Despite the anticipated zero-crime, Bartolome assured the PNP will not let its guard down, especially against criminals who might also take advantage of the situation.
“Even during the boxing bouts of Pacquiao, the PNP does not relax. It doesn’t mean that the PNP will not do its job anymore,” Bartolome
Palace expects political ceasefire
Malacañang, for its part, says it expects a ceasefire in the political front this Sunday.
Executive Secretary Eduardo Ermita, an avid boxing fan and a former pugilist himself, said he is hopeful that Pacquiao would once again work his magic and unite the country even for just one day.
Ermita said he expects a ceasefire from the political warfare being waged by the critics of the administration at least on Sunday.
Press Secretary Ignacio Bunye noted that in the previous fights of Pacquiao, there was little or no traffic and the crime rate was close to zero.
Movie houses showing the Pacquiao-Marquez tussle, as well as bars and restaurants offering live screenings, are expected to be jampacked with fans on Sunday morning.
Bunye said Malacañang and the entire country is behind Pacquiao and expects him to give his best in the fight.
“We are praying for our fellow Filipino. We believe that he is very prepared for his fight this Sunday. Let’s hope for the best. Whatever the results, we know that certainly Manny Pacquiao prepared very hard for this and I’m sure that he will fight in a way that will make all Filipinos very proud of him,” Bunye said.
Ermita said he will be watching the bout and even gave a prediction on the outcome.
“Finish the fight in eight rounds and make every Filipino happy,” Ermita said.
Politicians after Arum’s ticket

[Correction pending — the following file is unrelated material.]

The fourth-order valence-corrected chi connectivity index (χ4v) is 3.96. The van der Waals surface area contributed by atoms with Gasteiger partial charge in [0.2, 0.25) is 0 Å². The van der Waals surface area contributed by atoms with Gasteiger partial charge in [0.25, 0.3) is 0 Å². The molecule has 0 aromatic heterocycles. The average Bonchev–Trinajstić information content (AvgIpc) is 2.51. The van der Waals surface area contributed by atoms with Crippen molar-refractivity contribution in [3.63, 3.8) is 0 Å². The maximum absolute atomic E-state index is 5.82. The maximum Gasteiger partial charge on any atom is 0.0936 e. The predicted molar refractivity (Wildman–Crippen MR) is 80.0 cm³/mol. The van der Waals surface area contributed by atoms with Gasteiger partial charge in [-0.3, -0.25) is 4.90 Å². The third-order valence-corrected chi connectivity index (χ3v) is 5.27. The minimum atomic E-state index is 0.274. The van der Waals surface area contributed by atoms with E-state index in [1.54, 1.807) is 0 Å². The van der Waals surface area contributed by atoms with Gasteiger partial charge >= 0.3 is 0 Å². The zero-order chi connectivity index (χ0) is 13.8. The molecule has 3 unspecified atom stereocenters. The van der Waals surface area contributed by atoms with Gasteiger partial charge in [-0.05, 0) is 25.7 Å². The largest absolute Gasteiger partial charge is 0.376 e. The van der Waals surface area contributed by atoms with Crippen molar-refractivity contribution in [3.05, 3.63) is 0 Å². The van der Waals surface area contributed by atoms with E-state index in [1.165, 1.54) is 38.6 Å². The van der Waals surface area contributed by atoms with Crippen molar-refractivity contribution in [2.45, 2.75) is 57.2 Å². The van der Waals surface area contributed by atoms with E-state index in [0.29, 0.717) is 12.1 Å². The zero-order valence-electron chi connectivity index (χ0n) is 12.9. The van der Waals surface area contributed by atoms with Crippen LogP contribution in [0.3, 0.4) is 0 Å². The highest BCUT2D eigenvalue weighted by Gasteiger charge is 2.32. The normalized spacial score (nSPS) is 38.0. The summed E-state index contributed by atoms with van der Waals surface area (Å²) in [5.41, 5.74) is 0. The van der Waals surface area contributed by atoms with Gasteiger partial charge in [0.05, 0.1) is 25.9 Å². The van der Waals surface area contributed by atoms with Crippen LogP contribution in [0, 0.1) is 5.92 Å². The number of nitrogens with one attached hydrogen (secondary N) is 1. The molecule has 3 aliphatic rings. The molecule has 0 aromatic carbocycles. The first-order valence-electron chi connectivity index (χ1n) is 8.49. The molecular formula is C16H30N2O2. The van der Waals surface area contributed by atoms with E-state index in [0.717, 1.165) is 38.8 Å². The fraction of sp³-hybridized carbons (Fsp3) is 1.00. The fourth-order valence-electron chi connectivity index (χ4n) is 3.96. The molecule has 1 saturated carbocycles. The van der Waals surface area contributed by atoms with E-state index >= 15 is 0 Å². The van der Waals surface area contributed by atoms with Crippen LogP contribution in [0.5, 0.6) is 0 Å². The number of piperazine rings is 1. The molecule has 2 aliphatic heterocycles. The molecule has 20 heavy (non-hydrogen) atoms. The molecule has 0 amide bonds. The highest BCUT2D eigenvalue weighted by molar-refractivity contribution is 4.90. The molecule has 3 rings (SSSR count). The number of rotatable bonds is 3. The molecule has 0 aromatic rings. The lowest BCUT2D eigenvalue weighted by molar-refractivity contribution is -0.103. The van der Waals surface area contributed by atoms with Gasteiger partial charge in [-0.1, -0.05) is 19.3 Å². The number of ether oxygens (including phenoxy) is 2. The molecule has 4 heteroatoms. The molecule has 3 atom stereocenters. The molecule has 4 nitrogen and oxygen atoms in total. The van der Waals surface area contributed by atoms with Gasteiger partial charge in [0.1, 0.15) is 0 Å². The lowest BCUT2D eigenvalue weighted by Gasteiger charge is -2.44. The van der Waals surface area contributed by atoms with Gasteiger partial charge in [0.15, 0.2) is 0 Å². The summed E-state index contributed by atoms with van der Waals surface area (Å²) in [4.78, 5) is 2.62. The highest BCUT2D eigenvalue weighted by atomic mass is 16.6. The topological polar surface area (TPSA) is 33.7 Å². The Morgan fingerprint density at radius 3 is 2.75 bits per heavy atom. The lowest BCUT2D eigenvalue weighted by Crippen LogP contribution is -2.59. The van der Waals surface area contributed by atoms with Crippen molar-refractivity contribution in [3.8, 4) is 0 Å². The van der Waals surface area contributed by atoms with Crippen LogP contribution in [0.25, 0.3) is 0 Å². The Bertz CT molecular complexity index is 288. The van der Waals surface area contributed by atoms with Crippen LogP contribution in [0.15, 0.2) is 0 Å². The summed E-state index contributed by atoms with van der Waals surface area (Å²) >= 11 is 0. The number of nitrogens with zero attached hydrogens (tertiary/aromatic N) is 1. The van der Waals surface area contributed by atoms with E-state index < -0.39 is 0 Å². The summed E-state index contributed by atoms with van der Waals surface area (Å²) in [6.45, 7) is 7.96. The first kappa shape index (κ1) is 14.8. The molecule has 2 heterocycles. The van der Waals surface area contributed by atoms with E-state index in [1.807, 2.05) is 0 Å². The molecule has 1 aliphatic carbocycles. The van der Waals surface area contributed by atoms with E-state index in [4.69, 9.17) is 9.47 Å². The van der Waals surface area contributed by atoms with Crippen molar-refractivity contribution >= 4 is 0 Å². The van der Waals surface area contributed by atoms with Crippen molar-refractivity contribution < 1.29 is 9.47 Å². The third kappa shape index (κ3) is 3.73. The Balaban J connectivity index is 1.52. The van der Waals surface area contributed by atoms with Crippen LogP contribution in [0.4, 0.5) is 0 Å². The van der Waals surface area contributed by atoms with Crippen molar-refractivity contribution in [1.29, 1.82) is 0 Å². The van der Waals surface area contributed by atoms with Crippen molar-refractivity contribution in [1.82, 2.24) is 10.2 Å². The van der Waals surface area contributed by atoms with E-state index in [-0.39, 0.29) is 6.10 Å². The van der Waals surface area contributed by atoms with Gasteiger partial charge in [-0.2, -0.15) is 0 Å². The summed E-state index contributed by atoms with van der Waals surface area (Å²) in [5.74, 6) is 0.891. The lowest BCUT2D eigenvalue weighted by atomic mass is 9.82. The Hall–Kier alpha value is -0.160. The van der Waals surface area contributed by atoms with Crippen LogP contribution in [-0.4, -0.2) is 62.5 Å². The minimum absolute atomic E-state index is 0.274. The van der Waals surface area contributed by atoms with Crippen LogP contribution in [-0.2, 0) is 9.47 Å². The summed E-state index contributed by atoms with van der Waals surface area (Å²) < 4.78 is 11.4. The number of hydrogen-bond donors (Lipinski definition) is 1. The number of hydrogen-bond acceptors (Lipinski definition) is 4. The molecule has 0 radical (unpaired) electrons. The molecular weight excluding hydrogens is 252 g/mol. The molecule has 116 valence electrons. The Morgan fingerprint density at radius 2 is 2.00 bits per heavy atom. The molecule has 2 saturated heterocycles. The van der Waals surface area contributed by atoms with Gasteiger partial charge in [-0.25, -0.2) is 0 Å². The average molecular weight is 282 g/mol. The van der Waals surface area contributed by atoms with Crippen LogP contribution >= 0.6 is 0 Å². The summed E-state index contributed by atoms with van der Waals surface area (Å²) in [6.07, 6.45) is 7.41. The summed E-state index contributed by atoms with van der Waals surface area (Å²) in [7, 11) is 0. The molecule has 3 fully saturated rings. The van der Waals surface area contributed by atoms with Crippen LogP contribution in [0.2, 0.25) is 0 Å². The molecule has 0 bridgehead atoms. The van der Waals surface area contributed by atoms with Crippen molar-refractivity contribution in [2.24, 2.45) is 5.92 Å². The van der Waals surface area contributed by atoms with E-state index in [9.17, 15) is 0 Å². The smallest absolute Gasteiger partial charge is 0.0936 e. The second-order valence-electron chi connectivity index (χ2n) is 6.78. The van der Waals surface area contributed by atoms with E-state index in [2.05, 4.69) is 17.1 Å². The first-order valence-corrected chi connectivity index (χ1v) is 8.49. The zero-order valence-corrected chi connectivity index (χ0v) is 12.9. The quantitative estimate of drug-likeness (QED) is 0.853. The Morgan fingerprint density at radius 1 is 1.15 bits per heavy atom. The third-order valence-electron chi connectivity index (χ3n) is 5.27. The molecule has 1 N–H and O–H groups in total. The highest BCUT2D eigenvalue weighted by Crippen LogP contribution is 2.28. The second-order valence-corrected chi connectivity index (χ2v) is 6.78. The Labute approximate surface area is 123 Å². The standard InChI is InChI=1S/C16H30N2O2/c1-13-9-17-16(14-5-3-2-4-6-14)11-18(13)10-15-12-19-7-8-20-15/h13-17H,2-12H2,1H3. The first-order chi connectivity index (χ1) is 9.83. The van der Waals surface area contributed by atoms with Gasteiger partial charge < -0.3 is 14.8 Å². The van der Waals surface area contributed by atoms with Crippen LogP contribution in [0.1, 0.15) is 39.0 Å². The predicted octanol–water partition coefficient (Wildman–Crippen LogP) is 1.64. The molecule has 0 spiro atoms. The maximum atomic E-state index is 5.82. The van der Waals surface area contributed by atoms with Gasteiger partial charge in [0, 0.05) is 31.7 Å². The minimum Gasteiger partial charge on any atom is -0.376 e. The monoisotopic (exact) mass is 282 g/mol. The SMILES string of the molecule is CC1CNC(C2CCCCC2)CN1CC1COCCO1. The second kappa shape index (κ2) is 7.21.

Meanwhile, Bob Arum, the venerated boxing promoter guiding Pacquiao’s career, can allow just five dignitaries into the ring at the Mandalay Bay on Sunday but he thinks every politician in the country is after his five tickets.
Vice President Noli de Castro, some cabinet secretaries and several congressmen are traveling to Las Vegas this week with hopes of getting one of those passes, which would allow them to pose for a post-fight photograph with an unparalleled national hero.
“These politicians aren’t stupid,” said Arum, whose Top Rank offices have been deluged with phone calls. “Aligning with an admired athlete helps their image. Manny is very valuable to them.”
Pacquiao means many things to many people and focusing on his training can be tougher than any ring battle.
He is just as famous in the expatriate Filipino community in California, where hundreds turned out on short notice in San Francisco and Los Angeles for recent public appearances by their fearless 130-pound (59-kilogram) champion.
“To me, it’s reminiscent of how (Muhammad) Ali was,” Arum said.
“It’s mainly with Filipinos, but it’s the same adulation that I remember when I was promoting Ali. He’s a lovely kid. He’s not braggadocious like Ali, but he’s hardly quiet. He’s just a mass of energy and movement.” – Cecille Suerte Felipe, Marvin Sy, AP
Chief News Editor: Sol Jose Vanzi